the midst of a war of this growing magnitude, I wondered?

didn’t seem to be bothering the hundreds of wine aficionados strolling
the museum grounds, a glass of Merlot-Sauvignon or chilled Shiraz in
hand. People had come in from as far away as Tel Aviv to enjoy the six
kinds of cheese and modern art that this once a year event so
seamlessly mixes.

Didn’t anyone care about the devastation being
wreaked little more than a two-hour drive away? Sure, we lived through
years of suicide bombs, but missiles — these seem somehow qualitatively
different. Shouldn’t we be sitting at home, glued to the news, somehow
supporting our brothers in this time of need through … well, what could
we do actually?

Jerusalem doesn’t seem to be in any danger, at
least at this point (the irony of Jerusalem suddenly being one of the
safest places in the country has not been lost on me). Watching the
news might be engrossing but other than provide fodder for the water
cooler, not a lot of help. The army is telling people to get out of the
north, so volunteering is out of the question. The Association of
Americans and Canadians in Israel is trying to set up home hospitality
in the center of the country for those displaced from the north. Some
people might say now is the time for intensified prayer.

I think
the best thing to do, actually, would be to go a Wine Festival. Davka.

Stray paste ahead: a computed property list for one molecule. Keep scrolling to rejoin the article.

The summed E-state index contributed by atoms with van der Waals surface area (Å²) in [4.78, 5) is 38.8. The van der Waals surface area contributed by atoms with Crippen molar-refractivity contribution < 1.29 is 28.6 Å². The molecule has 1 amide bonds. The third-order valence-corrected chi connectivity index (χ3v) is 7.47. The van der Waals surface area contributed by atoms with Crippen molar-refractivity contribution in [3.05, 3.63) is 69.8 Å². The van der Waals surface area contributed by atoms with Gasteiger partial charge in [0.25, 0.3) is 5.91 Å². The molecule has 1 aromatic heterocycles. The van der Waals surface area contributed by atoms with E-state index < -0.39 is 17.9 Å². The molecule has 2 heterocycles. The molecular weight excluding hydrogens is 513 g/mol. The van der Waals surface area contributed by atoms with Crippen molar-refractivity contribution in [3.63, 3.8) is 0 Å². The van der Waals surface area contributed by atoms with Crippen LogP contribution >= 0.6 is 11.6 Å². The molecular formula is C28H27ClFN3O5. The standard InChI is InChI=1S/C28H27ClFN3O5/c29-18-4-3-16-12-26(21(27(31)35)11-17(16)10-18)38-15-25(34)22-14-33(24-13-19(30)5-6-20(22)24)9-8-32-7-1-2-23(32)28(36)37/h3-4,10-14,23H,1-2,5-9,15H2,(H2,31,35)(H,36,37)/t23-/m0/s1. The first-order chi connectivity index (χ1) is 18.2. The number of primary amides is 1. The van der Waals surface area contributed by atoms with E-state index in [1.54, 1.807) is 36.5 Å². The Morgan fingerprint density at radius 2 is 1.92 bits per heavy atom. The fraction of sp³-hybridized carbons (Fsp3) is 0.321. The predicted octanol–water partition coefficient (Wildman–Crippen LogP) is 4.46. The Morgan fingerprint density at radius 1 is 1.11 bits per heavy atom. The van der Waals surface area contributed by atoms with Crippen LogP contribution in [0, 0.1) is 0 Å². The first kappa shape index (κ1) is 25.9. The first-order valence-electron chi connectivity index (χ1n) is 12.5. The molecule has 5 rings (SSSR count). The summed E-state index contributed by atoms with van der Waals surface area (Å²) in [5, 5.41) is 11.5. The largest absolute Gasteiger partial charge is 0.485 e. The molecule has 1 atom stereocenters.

In spite of everything. That’s the most classic time-tested Israeli
response of all, isn’t it? To continue on with your “normal” life —
whether that’s going to school or work, heading out to eat for dinner,
riding the bus, or…not canceling an opportunity to drink a bit and soak
in the atmosphere that makes Israel unlike anywhere else.

not that Wine Festivals are unique to Israel. But that Wine Festivals
taking place in the midst of a war are part of how Israelis cope with
the never-ending matzav — the situation — that is unwillingly thrust
upon us every few years.

When suicide bombers were blowing
themselves up with near impunity on the streets and buses of Jerusalem,
did the residents of the north stop going about their daily activities
in solidarity with the beleaguered citizens of this capital city? Not
at all, nor should they have. Nor, for that matter, did we. That’s what
living a “normal” life is all about. It’s one of the things that I have
learned the most living in Israel these past twelve years.

rockets were landing in the Negev and minister Shimon Peres berated the
residents of Sderot with “Kassams Shmamams, quit your whining,” I
thought his insensitivity was completely unjustified. I still do. But
at least now I understand a bit more. The holy mix of concern, resolve
and resilience under fire is part and parcel of Israeli nature. It can
drive you crazy. But it can also be the greatest support.

ought to paint a picture of last week’s Wine Festival to hang in the
main hall of the Israel Museum. I can already give it a title: “Still
Live, With Missiles.”